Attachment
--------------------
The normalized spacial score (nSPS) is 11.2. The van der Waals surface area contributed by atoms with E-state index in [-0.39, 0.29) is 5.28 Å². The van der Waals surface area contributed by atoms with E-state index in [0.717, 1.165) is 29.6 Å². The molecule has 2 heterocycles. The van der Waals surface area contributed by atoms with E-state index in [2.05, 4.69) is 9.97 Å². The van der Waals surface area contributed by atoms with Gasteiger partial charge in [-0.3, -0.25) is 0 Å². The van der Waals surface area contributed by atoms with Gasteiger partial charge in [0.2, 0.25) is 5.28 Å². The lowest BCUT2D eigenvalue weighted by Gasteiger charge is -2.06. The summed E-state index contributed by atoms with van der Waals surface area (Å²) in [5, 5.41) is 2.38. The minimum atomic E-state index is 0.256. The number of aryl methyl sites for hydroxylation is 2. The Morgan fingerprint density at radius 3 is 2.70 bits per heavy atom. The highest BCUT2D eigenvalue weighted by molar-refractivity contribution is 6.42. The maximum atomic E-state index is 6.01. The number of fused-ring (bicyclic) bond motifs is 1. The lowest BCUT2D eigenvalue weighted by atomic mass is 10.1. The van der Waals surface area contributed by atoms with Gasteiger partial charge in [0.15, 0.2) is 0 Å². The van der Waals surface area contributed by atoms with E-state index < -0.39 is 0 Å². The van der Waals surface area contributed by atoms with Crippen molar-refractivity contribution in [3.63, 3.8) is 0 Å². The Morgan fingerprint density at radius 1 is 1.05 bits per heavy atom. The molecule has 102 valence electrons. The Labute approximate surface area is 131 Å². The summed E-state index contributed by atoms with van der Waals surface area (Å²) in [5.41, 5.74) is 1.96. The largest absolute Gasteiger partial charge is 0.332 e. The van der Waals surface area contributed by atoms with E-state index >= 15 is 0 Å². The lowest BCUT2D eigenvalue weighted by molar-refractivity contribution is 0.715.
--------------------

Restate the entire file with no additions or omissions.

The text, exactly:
The normalized spacial score (nSPS) is 11.2. The van der Waals surface area contributed by atoms with E-state index in [-0.39, 0.29) is 5.28 Å². The van der Waals surface area contributed by atoms with E-state index in [0.717, 1.165) is 29.6 Å². The molecule has 2 heterocycles. The van der Waals surface area contributed by atoms with E-state index in [2.05, 4.69) is 9.97 Å². The van der Waals surface area contributed by atoms with Gasteiger partial charge in [-0.3, -0.25) is 0 Å². The van der Waals surface area contributed by atoms with Gasteiger partial charge in [0.2, 0.25) is 5.28 Å². The lowest BCUT2D eigenvalue weighted by Gasteiger charge is -2.06. The summed E-state index contributed by atoms with van der Waals surface area (Å²) in [5, 5.41) is 2.38. The minimum atomic E-state index is 0.256. The number of aryl methyl sites for hydroxylation is 2. The Morgan fingerprint density at radius 3 is 2.70 bits per heavy atom. The highest BCUT2D eigenvalue weighted by molar-refractivity contribution is 6.42. The maximum atomic E-state index is 6.01. The number of fused-ring (bicyclic) bond motifs is 1. The lowest BCUT2D eigenvalue weighted by atomic mass is 10.1. The van der Waals surface area contributed by atoms with Gasteiger partial charge in [0.15, 0.2) is 0 Å². The van der Waals surface area contributed by atoms with E-state index < -0.39 is 0 Å². The van der Waals surface area contributed by atoms with Crippen molar-refractivity contribution in [3.63, 3.8) is 0 Å². The Morgan fingerprint density at radius 1 is 1.05 bits per heavy atom. The molecule has 102 valence electrons. The Labute approximate surface area is 131 Å². The summed E-state index contributed by atoms with van der Waals surface area (Å²) in [5.41, 5.74) is 1.96. The largest absolute Gasteiger partial charge is 0.332 e. The van der Waals surface area contributed by atoms with E-state index >= 15 is 0 Å². The lowest BCUT2D eigenvalue weighted by molar-refractivity contribution is 0.715.